Medtronic Sigma Pacemakers
Medtronic is a company that manufactures a variety of advanced technology medical devices and sells them to hospitals worldwide. In May 2009, Medtronic came out with a specific advisory, warning doctors and patients about their Sigma series of pacemakers. The subset of these Medtronic Sigma pacemakers, according to its manufacturer, has the tendency to fail because of the detachment of its interconnecting wires from its hybrid circuit. This defect may be clinically presented as premature depletion of the battery, no pacing output, rate response loss, total loss of function or unsteady telemetry (pacing and beats). According to Medtronic, there were no reported injuries or deaths among patients implanted with Sigma pacemakers due to the noted defect.
Nineteen devices were found to have this defect, which shows an incidence rate of an estimated 0.05 percent among the affected Sigma pacemakers subset. There are an estimated 28,000 of these Sigma pacemakers worldwide that are affected with this defect advisory. The United States has some 6,650 of these pacemakers.
Because of the low probability of the pacemaker's defect, Medtronic is not recommending the replacement of these pacemakers among patients before the normal elective replacement (ERI). Medtronic also advises doctors whose patients have these devices implanted into them to continue with routine follow-up visits with each patient having the pacemaker. It was noted, though, that replacement of the device should be determined on a case-by-case basis, and only after thorough review and consultation with the patient. Patients are also recommended to immediately consult a doctor, should their symptoms return of their previous conditions, or if they feel lightheaded or lose consciousness.
A pacemaker refers to the pacing system that is used to correct certain heart ailments, such as bradycardia, or the slowing of the heart's rhythm. The system is comprised of three components: The pacemaker, the pacing lead, and the programmer. The pacemaker and the pacing lead are implanted within the chest of the patient, while the programmer is stored in the clinic or hospital for the doctors or nurses to keep track of a patient's progress. The pacing system corrects the heart's rhythm defects. It is not meant as a cure for any heart disease, though, or as a preventive measure for a heart attack.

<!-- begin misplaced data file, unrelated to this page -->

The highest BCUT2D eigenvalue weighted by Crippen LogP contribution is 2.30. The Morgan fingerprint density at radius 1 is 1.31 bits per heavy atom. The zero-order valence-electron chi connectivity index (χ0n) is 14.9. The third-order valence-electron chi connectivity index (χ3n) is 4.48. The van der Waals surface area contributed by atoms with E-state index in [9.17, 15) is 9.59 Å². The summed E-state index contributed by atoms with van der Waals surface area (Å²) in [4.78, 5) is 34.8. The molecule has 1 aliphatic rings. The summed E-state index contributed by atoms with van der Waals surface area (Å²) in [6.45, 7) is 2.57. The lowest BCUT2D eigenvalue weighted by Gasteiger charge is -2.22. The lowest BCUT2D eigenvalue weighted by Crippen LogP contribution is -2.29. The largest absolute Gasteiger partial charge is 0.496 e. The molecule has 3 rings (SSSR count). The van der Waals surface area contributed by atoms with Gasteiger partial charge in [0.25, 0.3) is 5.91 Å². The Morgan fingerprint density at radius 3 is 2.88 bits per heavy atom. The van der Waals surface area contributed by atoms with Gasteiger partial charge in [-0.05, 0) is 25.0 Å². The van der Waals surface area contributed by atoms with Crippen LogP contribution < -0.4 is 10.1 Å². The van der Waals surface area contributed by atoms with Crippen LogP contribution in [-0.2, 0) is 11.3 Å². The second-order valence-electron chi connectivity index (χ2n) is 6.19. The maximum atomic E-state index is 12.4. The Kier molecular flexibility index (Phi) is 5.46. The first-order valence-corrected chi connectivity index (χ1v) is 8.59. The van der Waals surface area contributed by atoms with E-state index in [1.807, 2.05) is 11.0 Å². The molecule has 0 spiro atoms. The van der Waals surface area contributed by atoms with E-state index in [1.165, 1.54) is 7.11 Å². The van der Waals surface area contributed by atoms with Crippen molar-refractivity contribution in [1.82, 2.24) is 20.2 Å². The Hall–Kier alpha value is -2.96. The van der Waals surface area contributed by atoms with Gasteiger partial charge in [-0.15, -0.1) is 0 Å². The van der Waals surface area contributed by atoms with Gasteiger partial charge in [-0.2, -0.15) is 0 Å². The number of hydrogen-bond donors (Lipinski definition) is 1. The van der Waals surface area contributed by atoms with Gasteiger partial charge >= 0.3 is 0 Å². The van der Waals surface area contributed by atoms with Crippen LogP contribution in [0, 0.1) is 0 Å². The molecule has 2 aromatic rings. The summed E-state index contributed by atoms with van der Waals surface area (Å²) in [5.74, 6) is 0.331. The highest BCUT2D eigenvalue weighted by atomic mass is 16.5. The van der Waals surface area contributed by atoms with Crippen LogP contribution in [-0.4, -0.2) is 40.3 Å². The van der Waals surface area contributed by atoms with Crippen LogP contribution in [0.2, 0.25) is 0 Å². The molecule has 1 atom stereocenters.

Although there are no reported injuries or deaths due to the defect found in the Medtronic Sigma pacemakers, it is possible that any pacemaker malfunction might pose a health risk on the user, because the loss of pacing output is generally not seen or felt immediately. Users of this particular series of pacemakers are even advised to consult their doctors on what needs to be done following the advisory.
If you suspect that the ailments you are feeling now are due to a defective Medtronic Sigma pacemaker, you should consult a lawyer now. Be aware that as of March 2006, there were an estimated 2,000 lawsuits pending against Medtronic. Because of this, you have to seek the assistance of a lawyer who is willing to stick it out with you until the end. The best lawyer for you will also be able to answer your questions regarding the Medtronic Sigma pacemaker that could have caused your ailment. He should also be persistent and dedicated in establishing that it was really your Medtronic Sigma pacemaker that caused your injuries. You are entitled to receive financial compensation for the suffering and anguish that you went through because of the injuries that you incurred as a result of your defective heart device.
You have to be sure to contact a lawyer as soon as you suspect injuries caused by your pacemaker, as there are statutes of limitation that restrict you from filing a case after a given period of time. Most of the states in the US generally adopt the statute of limitations that allows a victim to file a personal injury claim within two years of an injury.